Posts Tagged ‘Evolution’

I’ve argued there’s no imminent singularity, and I’ve thrown water on the idea that the web will become smart or self-aware. But am I just a wet blanket, or do I have a positive vision of our human future?

I have just written up a short “manifesto” of sorts about where we humans are headed, and it appeared in Seed Magazine. It serves not only as guidepost to our long-term future, but also one for how to create better technologies for our brains (part of the aim of the research institute, 2ai, I co-direct with colleague Tim Barber).


Mark Changizi is Director of Human Cognition at 2AI, and the author of The Vision Revolution (Benbella Books, 2009) and the upcoming book Harnessed: How Language and Music Mimicked Nature and Transformed Ape to Man (Benbella Books, 2011).

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In How Many Limbs Should Humans Have? I described my Limb Law, an empirical law I discovered which relates how long an animal’s limbs are to how many limbs it has. This law is explained by virtue of animals having evolved a limb design that minimizes the amount of needed materials to reach out into the world (see links to my academic work in the previous piece).

To see the Limb Law in action, go to my web site where you can play with an animal’s limb length and watch how the optimal number of limbs changes. Roughly speaking, the animal designs you can create in this program are the ones we find on Earth (…among radially-directed-limbed animals).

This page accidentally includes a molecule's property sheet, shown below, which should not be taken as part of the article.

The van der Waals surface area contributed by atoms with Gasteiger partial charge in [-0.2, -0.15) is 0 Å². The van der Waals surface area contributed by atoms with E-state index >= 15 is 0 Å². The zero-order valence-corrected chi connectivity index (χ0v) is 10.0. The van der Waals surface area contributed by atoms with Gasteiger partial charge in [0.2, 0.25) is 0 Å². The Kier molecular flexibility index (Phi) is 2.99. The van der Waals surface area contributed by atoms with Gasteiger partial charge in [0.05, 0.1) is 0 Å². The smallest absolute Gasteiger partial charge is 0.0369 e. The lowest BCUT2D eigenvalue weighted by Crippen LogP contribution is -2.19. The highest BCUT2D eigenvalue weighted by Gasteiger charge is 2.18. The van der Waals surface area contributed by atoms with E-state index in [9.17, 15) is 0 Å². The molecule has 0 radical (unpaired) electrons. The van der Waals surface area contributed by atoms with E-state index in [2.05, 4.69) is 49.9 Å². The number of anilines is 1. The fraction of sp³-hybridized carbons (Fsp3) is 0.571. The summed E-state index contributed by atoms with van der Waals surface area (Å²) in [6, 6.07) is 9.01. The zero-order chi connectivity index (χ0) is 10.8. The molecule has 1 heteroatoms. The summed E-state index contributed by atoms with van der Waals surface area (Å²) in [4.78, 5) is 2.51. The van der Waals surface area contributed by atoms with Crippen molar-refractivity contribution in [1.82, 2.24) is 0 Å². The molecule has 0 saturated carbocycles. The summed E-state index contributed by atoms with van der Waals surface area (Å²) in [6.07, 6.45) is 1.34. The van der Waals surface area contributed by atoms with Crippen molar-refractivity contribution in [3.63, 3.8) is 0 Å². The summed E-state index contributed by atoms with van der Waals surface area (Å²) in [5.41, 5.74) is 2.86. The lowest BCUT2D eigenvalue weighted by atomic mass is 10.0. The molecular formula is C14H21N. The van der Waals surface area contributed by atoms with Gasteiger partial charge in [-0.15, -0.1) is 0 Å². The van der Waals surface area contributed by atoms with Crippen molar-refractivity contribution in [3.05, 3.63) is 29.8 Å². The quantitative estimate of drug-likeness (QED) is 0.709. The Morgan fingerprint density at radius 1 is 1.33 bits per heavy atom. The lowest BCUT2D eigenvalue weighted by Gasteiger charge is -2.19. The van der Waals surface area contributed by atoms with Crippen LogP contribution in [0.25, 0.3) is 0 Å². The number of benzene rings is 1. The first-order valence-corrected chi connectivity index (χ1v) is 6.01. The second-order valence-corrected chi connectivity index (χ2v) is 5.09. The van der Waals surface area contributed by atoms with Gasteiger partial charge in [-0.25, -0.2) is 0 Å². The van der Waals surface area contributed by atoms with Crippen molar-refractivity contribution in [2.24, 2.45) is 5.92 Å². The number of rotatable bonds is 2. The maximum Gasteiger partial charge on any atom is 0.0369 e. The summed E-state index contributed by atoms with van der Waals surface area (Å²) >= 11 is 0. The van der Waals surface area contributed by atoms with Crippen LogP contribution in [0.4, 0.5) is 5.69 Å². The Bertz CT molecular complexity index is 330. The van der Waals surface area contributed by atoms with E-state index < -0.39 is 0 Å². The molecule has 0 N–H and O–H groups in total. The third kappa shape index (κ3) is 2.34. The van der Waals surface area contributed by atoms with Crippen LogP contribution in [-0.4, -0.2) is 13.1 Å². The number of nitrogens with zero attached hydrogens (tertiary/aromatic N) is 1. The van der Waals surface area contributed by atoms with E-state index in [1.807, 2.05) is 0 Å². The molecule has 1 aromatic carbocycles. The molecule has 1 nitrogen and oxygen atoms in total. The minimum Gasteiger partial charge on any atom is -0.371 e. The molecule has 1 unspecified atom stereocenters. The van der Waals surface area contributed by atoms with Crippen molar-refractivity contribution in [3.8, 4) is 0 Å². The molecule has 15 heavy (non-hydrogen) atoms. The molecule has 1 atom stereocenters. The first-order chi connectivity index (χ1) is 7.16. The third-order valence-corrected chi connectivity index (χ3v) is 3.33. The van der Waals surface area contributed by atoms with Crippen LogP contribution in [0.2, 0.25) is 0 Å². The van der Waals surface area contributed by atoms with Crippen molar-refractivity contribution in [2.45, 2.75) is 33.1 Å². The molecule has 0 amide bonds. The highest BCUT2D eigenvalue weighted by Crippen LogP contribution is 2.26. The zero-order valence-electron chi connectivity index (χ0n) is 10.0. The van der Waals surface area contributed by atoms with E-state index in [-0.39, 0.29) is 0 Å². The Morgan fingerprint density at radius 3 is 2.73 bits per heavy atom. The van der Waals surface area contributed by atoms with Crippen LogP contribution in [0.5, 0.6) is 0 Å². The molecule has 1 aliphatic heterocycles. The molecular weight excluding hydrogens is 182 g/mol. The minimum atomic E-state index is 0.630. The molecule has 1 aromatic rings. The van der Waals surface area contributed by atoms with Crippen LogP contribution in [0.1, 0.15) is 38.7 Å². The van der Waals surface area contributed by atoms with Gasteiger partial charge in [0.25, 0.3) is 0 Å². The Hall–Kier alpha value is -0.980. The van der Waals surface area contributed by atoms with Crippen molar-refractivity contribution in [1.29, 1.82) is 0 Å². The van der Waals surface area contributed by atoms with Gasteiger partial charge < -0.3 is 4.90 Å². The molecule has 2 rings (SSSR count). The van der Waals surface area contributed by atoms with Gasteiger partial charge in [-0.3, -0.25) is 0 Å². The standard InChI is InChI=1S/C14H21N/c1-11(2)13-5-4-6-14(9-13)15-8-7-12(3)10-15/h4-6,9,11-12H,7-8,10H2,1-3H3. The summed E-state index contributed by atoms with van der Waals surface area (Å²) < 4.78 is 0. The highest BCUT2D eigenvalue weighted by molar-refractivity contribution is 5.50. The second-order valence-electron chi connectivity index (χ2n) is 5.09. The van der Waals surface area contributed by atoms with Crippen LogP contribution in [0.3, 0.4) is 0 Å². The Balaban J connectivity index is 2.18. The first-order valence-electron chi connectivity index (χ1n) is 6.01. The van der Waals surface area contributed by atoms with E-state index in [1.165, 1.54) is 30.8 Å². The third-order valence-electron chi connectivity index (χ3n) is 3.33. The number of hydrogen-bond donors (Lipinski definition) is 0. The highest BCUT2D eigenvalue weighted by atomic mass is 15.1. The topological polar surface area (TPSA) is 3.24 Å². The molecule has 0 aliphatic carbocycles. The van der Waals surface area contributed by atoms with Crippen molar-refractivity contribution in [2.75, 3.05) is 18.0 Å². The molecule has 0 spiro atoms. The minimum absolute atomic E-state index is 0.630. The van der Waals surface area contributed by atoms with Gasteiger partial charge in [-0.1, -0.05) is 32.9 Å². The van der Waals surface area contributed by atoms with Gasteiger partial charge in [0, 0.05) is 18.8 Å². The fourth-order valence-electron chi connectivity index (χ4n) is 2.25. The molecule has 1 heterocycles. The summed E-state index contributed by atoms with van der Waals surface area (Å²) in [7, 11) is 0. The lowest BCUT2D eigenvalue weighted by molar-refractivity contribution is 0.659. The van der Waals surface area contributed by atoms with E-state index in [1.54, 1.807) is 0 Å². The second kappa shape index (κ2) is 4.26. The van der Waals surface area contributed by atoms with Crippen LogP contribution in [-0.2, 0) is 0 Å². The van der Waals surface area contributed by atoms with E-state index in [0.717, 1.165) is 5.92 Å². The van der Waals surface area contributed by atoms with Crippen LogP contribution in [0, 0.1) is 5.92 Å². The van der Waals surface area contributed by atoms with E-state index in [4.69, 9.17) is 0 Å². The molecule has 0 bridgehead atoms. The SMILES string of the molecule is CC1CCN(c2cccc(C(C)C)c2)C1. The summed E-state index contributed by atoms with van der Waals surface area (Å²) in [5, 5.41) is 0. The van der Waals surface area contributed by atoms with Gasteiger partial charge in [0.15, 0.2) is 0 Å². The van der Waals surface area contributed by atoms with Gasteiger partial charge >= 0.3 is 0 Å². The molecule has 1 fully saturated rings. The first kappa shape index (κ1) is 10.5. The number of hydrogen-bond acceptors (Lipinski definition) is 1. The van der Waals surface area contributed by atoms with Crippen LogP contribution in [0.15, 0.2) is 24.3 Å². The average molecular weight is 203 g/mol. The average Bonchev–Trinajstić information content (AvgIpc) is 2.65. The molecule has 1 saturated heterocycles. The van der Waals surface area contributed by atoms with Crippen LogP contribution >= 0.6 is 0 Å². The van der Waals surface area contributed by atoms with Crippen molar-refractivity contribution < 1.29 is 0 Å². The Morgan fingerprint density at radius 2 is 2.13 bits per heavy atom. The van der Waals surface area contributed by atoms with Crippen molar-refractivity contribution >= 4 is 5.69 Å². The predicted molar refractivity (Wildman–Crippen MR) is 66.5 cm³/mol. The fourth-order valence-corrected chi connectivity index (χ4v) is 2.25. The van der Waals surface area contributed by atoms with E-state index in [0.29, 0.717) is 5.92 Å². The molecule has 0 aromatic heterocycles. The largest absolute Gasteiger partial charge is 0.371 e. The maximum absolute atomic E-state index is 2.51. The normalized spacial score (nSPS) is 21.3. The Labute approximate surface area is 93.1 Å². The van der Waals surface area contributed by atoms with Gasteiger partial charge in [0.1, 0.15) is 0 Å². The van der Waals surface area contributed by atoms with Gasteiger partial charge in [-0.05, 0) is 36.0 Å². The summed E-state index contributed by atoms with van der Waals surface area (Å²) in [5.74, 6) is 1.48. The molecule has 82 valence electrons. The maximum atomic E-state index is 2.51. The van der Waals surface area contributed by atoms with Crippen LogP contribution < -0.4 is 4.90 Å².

The Limb Law applies to more than just animal legs. By “limbs” I refer to any appendages that reach out, and so the hypothesis applies to hands as well, but where a hand’s “limbs” are its digits.

The only thing we must keep in mind in order to apply the Limb Law to hands is that hands are not free-range animals, but are, rather, connected to an animal. Hands have digits pointing away from the arm that connects to the hand, and so have only about half of the digits one would expect if the hand were roaming the world on its own.

In light of this fingers-are-the-hand’s-limbs observation, in this piece I’d like to ask…

Why do we have ten fingers?

In addition to being fundamentally interesting, this question also has deep implications for why we use a base-10 number system (rather than a base-2 or base-8 system, each which would arguably be better).